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Unformatted text preview: ould add up to systemic risk protection. Yet, markets for individual risk protection instruments could only continue functioning if some intermediary was willing to continue “making the market”.47 The extreme systemic fragility of such interconnectedness has by now become obvious.48 By unloading (selling) risk—for example through credit default swaps—to other financial institutions such as insurance companies, intermediaries further intensified the negative systemic externalities.49 Such transactions might have reduced the exposure of institutions individually but increased the exposure of the system as a whole. Yet, this move was openly encouraged by regulators (insured assets had a low or zero risk weight), who viewed it as a way to reinforce market discipline (again, an example where moral hazard and externality containment directly collided). The possible systemic costs of trading credit derivatives over the counter (without a central clearing counterparty or protocols for multilateral netting), rather than on an exchange, were not internalized either. While the fragility brought about by externalities has received much attention in the crisis literature, an equally important consequence of un‐internalized externalities that has received much less attention is their implication for regulatory arbitrage. As in the case of moral hazard, the growth of shadow banking can also be explained as externality‐induced incentives to circumvent regulation. The key difference is one of intent. From an externality viewpoint, intermediaries were “doing nothing wrong” by finding new ways to take on more risk. Instead of seeking to take one‐sided bets with someone else’s money, as in the agency paradigm, the intermediaries engaged in regulatory arbitrage under the externalities parading were just searching for ways to match more closely their risk taking with their risk appetite, and they were doing so in a way which, from their own (limited) perspective, was sufficiently safe. From their individual viewpoint, regulations were “unnecessarily binding”. In this sense, the intent of the Glass‐Steagall Act—to shift risk away from regulated intermediaries to capital markets and unregulated intermediaries—was fundamentally misguided. While it could have solved the agency problem (by shifting risks to the land of the well informed) if it had been done cleanly enough (i.e., without dragging the banking system into the mud and the safety net over the line‐in‐the‐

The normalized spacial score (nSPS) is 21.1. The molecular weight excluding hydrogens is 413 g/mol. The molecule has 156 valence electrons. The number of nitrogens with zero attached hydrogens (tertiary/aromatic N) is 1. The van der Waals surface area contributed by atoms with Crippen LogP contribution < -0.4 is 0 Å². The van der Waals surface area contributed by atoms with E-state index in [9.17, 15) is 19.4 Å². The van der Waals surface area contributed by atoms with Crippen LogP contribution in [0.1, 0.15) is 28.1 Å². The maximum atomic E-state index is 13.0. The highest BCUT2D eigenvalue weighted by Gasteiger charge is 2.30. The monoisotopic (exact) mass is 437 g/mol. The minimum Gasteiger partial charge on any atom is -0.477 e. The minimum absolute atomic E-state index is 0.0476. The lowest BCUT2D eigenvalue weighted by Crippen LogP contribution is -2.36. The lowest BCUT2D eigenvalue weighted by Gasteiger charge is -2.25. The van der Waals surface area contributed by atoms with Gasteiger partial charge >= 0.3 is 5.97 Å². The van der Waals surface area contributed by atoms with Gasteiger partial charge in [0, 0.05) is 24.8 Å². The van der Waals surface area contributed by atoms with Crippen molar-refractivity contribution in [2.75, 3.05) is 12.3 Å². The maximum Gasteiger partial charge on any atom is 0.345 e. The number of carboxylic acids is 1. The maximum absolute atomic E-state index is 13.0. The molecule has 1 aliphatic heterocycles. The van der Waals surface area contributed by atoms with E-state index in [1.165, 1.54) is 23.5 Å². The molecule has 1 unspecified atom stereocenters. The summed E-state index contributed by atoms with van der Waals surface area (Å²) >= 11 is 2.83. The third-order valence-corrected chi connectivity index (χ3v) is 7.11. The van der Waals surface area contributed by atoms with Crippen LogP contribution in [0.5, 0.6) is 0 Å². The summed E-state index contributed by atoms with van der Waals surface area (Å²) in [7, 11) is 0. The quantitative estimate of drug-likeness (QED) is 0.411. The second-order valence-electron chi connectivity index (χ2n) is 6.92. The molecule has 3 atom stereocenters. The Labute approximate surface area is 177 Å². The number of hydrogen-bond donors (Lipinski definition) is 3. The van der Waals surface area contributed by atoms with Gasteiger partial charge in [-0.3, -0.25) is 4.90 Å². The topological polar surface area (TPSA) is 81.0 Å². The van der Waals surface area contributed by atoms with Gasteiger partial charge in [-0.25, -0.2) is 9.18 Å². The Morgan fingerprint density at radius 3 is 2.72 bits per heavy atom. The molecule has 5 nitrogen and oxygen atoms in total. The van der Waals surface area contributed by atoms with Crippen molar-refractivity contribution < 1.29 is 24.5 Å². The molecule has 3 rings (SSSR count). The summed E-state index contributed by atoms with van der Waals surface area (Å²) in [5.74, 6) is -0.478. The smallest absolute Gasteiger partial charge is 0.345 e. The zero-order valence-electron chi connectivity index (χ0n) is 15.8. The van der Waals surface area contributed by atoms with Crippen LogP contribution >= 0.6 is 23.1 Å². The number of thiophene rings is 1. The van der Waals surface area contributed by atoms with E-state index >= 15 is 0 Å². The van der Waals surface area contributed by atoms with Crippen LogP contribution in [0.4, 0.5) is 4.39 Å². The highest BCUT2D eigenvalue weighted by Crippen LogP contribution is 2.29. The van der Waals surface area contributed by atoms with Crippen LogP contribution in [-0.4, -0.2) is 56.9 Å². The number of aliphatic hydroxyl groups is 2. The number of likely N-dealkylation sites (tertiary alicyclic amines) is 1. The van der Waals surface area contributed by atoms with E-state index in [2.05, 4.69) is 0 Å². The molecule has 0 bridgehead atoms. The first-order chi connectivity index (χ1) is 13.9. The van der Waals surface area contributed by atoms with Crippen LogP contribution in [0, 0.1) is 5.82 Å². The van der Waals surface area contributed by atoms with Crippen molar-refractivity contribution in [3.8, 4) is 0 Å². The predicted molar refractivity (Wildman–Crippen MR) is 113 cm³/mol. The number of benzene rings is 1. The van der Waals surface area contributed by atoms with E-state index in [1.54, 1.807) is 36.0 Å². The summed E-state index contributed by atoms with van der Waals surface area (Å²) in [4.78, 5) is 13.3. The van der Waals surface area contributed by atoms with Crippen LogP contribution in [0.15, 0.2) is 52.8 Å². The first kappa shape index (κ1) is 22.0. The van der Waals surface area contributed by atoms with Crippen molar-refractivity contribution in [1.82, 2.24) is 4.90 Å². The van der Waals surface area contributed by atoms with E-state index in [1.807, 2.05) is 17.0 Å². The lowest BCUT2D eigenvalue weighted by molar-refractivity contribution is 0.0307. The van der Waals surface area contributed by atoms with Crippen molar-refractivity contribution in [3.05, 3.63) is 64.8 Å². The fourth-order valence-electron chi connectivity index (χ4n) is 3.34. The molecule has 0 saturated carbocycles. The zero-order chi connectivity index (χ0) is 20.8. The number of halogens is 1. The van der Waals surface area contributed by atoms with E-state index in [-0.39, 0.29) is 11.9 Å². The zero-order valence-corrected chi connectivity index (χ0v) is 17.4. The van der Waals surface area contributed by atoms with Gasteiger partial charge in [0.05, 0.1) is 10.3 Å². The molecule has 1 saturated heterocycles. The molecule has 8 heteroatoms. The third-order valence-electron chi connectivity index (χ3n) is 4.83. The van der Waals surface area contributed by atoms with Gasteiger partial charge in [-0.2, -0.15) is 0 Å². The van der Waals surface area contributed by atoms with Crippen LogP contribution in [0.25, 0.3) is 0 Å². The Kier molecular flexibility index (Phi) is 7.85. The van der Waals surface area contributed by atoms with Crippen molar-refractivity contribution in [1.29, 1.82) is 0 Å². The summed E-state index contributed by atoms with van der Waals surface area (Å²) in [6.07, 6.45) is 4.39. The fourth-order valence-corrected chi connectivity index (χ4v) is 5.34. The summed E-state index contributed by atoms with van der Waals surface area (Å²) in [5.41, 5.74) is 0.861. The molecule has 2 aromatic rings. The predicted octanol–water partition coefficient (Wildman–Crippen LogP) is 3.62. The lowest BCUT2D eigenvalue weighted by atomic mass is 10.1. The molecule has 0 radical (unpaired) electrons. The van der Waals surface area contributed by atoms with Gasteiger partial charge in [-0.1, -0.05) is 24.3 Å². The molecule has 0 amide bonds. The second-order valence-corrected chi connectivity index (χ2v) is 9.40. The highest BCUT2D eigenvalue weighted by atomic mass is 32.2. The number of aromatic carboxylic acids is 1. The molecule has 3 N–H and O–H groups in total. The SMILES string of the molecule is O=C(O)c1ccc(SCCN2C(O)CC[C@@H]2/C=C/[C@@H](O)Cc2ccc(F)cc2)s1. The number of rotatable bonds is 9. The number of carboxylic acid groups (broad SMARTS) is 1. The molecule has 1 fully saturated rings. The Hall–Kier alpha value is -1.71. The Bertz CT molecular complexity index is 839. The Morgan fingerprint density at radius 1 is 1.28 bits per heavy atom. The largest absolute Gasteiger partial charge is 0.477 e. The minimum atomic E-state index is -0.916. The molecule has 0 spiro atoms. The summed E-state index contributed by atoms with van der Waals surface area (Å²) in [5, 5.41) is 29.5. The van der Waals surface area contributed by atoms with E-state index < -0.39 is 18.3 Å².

sand), it exacerbated the externalities problem. Well‐informed investors can monitor the intermediaries to make sure they do not “cheat them” (play the moral hazard card). However, they have no incentives 45 See Greenlaw et al. (2008), Adrian and Shin (2007 and 2008), and Brunnermeier (2008). Yet, there were no capital charges for such “reputational” credit lines (see Brunnermeier, 2008). 47 The linkages between securities market liquidity and funding liquidity, and the resulting increased scope for liquidity spirals are analyzed by Brunnermeier and Pedersen (2008). 48 The fact that most intermediaries traveled along the same p...
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